Perennial

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I haven’t even tidied this corner of the garden yet. With other projects demanding attention, I’m late with weeding and clean-up. And yet here they are, my faithful, happy harbingers of joy, unpainted fence and plastic detritus notwithstanding.

Leopard’s bane are called perennials because they come back again and again, year after year, without me having to do anything. They are also called “bane” because they were thought to be a threat to threats. Joy as a threat. I like that.

As I downloaded photos today I thought about faithfulness. Faithfulness is one of the attributes of God that he has been emphasizing to me when I ask the question, “Who do you want to show yourself to be for me in these current circumstances?”

It is easier to go through a crisis on your own than to see your children and grandchildren face challenges. We can read about God’s faithfulness, but when we experience God’s ways of bringing us to experiential knowledge of that faithfulness, our relationship with God deepens and becomes our own. My mother’s years of experiencing God’s keeping power through pain meant nothing to me until I heard him sing over me during long dark sleepless nights.

She had her relationship and I have mine. Now I am watching my children and grandchildren discover for themselves that he reveals who he wants to be for them. As I pray for them, I’m learning to stand in the gap without standing in the way.

God is good. Perennially. And not just for me.

Your faithfulness flows from one generation to the next;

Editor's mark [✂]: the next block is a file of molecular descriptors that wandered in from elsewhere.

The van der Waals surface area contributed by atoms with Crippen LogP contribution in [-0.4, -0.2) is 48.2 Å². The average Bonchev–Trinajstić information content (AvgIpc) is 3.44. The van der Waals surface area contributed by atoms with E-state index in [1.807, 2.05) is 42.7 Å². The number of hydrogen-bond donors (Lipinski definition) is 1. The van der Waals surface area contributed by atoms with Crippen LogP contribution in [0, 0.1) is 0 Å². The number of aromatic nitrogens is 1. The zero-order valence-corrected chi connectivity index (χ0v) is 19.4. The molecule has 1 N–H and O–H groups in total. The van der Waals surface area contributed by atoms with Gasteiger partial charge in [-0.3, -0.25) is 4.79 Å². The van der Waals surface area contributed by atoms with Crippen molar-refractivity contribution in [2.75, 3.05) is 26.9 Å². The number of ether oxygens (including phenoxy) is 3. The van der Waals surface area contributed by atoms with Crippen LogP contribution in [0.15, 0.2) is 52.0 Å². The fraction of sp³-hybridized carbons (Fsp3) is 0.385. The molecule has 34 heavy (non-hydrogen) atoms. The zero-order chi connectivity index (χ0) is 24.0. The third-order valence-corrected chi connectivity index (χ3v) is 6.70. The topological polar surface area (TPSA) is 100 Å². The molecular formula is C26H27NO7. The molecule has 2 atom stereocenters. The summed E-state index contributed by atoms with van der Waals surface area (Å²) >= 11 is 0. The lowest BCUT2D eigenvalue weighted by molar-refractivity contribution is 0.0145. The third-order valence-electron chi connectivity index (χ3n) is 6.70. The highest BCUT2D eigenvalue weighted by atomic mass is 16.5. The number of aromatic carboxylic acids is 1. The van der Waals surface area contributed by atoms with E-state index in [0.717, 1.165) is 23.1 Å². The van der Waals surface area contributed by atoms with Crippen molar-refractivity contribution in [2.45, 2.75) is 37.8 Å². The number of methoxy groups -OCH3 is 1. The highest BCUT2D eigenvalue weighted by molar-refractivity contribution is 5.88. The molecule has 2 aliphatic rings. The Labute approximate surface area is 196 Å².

all that you created sits firmly in place to testify of you.

Psalm 119:90 TPT

4 thoughts on “Perennial

  1. Allan Halton

    Faithfulness is one of the attributes of God that he has been emphasizing to me when I ask the question, “Who do you want to show yourself to be for me in these current circumstances?”

    Amen.

    “As I pray for them, I’m learning to stand in the gap without standing in the way.”

    Amen again. I have been learning that true intercession involves entering into and interceding for others on the basis of God’s interests in them– when my own interests might cloud or distort, or hinder, or even prevent intercession.

    As when Samuel told the people, “God forbid that I should sin against the Lord in ceasing to pray for you.” (When Samuel might well have felt inclined to quit praying for those who had rejected him. But as a priest his one concern was God’s interests in the people, and it would have been sin against Him if he had quit praying for them.)

    Like

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